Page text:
Baltimore, Maryland: 8/7/2016: Professor Edward Oparaoji declared that Yam (Ji), a plant species in the genus Dioscorea (family Dioscoreaceae) is the king of crops in Igboland. He said this during his presentation titled “Significance of Iri Ji in the life and culture of ndigbo” at the just concluded Igbo Language Preservation and Iri Ji (New Yam) Cultural Festival, held at the Coppin State University, Baltimore Maryland, convened by the Igbo Council of Traditional Title Holders (ICOTTH) USA and Africa Business World.
As a result, he said, the Iri Ji (new yam) celebration has virtually overshadowed the Ahiajoku festival which it was only a part of. In Igbo deity, Ahiajoku is the goddess that intercedes for and determines healthy and abundant farm yield- dominated by Yam and Cocoyam (Ede). But the celebration of Yam has taken prominence.
He further narrated that “the New Yams Festival embodies the Igbo people’s cultural beliefs about nature, religion, family and labor in an agrarian setting. It also recognizes the role Yam plays in our socio-economic-religious realms. Yam is easy to cultivate, harvest and store. As a source of food, it can be prepared and consumed in several ways- boiled, fried, grilled, dried and powdered”.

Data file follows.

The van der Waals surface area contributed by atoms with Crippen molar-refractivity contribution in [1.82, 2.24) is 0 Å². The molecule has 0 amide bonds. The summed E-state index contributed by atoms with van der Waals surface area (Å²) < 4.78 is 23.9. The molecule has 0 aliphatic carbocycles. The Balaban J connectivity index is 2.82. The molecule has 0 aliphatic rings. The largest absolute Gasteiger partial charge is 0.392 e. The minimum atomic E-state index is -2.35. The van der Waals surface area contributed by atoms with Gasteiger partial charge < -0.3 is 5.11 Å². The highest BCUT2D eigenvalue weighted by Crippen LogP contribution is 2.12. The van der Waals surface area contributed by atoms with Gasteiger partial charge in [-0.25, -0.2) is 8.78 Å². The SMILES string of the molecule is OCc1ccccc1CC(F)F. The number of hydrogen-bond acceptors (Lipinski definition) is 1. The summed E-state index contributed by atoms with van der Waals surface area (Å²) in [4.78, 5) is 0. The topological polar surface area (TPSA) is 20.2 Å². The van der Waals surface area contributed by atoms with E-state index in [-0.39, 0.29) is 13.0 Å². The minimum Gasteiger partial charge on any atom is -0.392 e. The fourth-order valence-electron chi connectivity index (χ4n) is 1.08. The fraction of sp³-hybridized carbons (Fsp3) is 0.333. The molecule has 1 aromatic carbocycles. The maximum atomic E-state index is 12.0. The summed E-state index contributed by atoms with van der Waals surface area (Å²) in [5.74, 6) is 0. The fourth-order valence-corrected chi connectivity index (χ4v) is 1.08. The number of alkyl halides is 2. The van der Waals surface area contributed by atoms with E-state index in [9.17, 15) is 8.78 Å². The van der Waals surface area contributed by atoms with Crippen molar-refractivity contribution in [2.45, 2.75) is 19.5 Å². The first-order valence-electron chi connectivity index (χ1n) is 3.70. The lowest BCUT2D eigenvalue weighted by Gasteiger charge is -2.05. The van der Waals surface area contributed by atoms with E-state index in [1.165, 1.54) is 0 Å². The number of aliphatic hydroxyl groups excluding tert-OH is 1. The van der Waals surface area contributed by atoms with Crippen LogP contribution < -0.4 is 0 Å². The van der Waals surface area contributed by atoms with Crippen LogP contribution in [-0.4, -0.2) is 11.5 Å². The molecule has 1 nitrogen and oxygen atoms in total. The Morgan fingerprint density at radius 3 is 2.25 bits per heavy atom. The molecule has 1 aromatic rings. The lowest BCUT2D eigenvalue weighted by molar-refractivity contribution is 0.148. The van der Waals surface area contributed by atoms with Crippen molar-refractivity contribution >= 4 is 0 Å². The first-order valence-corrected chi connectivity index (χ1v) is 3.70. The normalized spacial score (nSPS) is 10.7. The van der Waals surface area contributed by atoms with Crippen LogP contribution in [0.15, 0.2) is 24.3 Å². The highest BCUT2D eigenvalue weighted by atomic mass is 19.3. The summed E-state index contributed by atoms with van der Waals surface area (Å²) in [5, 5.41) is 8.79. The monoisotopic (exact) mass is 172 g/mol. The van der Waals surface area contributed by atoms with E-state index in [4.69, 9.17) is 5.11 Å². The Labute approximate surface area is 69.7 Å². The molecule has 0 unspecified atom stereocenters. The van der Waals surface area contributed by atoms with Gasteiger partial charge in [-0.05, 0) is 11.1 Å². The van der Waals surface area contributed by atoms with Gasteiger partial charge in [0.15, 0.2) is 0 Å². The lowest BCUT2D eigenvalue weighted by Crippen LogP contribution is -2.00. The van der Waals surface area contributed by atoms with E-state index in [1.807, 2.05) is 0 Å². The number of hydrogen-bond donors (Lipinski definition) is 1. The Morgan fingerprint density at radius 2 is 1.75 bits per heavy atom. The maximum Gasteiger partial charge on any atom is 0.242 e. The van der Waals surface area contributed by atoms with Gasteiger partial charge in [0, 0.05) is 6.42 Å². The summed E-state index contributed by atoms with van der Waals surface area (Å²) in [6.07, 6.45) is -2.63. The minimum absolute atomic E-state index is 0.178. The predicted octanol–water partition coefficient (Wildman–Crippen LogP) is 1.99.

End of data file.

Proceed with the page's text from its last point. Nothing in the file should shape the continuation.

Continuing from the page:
“In traditional medicine, as part of routine medicinal gravy, it is used to stimulate appetite and monitor patient recovery progress, judged by time to consume all 4 pieces of yam, used in these medicinal potions. Marriages, religious rites may not be accomplished without meeting the Yam requirement. The role of yam in the economy of Igboland, cannot not be overstated. It has been used as legal tender- as a credible instrument of trade by barter, and a yard stick for measuring wealth, hence the Ezeji club, which is the equivalent of the modern day millionaires club. To be conferred an Ezeji title one would show proof to the Ezeji club, in his yam barn, that they have harvested the requisite number of yams- at least 100 yam stacks (ekwe ji) comprises at least total of 3000 new yams of various species known to cultivate and thrive in the area and not bought from the market. One can also be an Ezeji by inheritance, usually he first surviving son of an Ezeji. There is no other symbol that runs through the life cycle of Ndigbo from birth to death, and captures the life and culture of the Igbo than Yam. This may be the reason why the Iri ji festival has not only endured but has also gone global and become a binding force that tethers the Igbo race all over the world to their heritage and culture.”